200 survivors of unpunished military rape and sexual assault speak out
There is a crisis in our military and, while Defense Secretary Leon Panetta has done more than his predecessors in acknowledging the crisis, he is fundamentally failing to fix the problem. So today our veterans are going to our nation's capital to demand change.
More than 19,000 service members were raped or sexually assaulted in 2010, according to the Department of Defense, but only 13.5% of the incidents were reported. Why? Because victims fear career ending retaliation. Victims in the military are required to report their assault to a superior, not law enforcement or medical personnel. This has been and remains a recipe for disaster.
The Pentagon has tried to cover up this epidemic for decades. Congress has the power to fix the problem, but they have not.
A new film, The Invisible War, shows the personal stories behind the shocking statistics. If you haven's seen the documentary you should. And then tell your elected officials to support the Sexual Assault Training Oversight and Prevention Act -- or STOP Act -- and take the reporting of sexual assault out of the chain of command.
Until their stories were captured in The Invisible War, Coast Guard veteran, Kori Cioca, former Marine Corp Lieutenant Elle Helmer and Airmen 1st Class Jessica Hinves, were just a few of those statistics. The hard truth is there are an estimated half million male and female veterans who are military rape and sexual assault survivors. Like Kori, Elle and Jessica, these service members endured not only the terror and pain of being violently attacked and raped, they also had to endure the humiliation of being blamed or retaliated against by their commanders and their commander's commander. They were denied care and ultimately denied justice by a system that often punishes the victim and fails to prosecute the perpetrator. Our troops deserve better.
This effort represents the first time survivors have come together as a unified group to demand action. As they highlight in their letter, "Congress has held 17 hearings over 25 years and demanded that the Department of Defense fix the problem. DoD's own official reports make it abundantly clear that they have not."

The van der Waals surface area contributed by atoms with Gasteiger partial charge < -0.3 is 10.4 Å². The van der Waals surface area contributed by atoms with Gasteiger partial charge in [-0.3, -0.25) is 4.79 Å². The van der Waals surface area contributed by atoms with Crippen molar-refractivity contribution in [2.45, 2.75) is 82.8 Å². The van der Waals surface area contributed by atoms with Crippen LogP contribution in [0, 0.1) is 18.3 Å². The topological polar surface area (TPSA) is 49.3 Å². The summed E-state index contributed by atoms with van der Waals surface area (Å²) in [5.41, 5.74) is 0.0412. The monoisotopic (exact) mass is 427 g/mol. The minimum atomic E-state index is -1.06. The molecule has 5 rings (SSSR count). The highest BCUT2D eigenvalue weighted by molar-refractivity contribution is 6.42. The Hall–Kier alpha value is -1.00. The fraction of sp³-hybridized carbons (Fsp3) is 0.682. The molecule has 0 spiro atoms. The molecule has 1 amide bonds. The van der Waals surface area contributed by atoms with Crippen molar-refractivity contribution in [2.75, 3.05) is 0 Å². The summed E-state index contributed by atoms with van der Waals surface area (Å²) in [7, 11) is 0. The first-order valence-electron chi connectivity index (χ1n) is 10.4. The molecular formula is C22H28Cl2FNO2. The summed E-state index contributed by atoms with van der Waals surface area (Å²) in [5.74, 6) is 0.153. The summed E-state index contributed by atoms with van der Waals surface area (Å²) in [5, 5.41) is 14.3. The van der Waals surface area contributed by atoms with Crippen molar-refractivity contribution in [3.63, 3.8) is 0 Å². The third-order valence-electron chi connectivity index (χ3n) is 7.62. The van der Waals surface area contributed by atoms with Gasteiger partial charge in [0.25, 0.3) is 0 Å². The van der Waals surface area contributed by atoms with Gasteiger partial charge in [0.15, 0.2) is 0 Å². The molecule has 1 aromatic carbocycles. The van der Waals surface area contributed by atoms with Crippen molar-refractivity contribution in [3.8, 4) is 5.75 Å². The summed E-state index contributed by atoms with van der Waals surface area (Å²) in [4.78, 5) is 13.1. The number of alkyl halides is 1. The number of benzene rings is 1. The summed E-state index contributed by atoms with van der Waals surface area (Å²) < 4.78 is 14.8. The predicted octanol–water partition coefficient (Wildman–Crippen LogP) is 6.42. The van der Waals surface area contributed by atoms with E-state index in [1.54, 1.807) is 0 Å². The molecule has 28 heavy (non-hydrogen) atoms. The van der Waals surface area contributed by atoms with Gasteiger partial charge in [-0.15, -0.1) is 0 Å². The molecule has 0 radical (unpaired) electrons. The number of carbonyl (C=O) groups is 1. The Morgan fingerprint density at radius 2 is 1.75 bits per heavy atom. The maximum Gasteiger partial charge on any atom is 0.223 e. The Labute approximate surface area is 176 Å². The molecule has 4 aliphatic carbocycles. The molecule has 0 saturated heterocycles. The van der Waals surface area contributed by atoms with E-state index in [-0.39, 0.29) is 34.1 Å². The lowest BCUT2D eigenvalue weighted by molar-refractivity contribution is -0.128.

The military is not going to solve this problem on its own. Over the last year Secretary Panetta has announced several half measures, like bumping the reporting of rape and sexual assault further up the chain of command. But, this does little to address the problem. Many survivors have made it abundantly clear that senior commanders are just as capable of covering up the assaults and frequently do. Sometimes they even commit the crimes.
For real change to take place, Congress must legislate fundamental reform. The STOP Act addresses the core issue. It removes the reporting, oversight, investigation, and victim care from the normal chain of command and places jurisdiction in an autonomous and unbiased office comprised of civilian and military experts.
Secretary Panetta has acknowledged the breadth and scope of the problem of military rape and sexual assault, calling it "a silent epidemic." His recognition of the scope of the problem is encouraging. But they're only words. Enough is enough. And, it's not just about the crime. It's about why 87% of victims fail to report and what happens to those 13.5% that do.
Every day that goes by without fundamental reform is another day where rapists are allowed to attack and terrorize fellow service members with impunity.
With the nationwide release of The Invisible War and the uniting of hundreds of survivors with a single plea: pass the STOP Act -- it is my hope that Congress will finally do the right thing.
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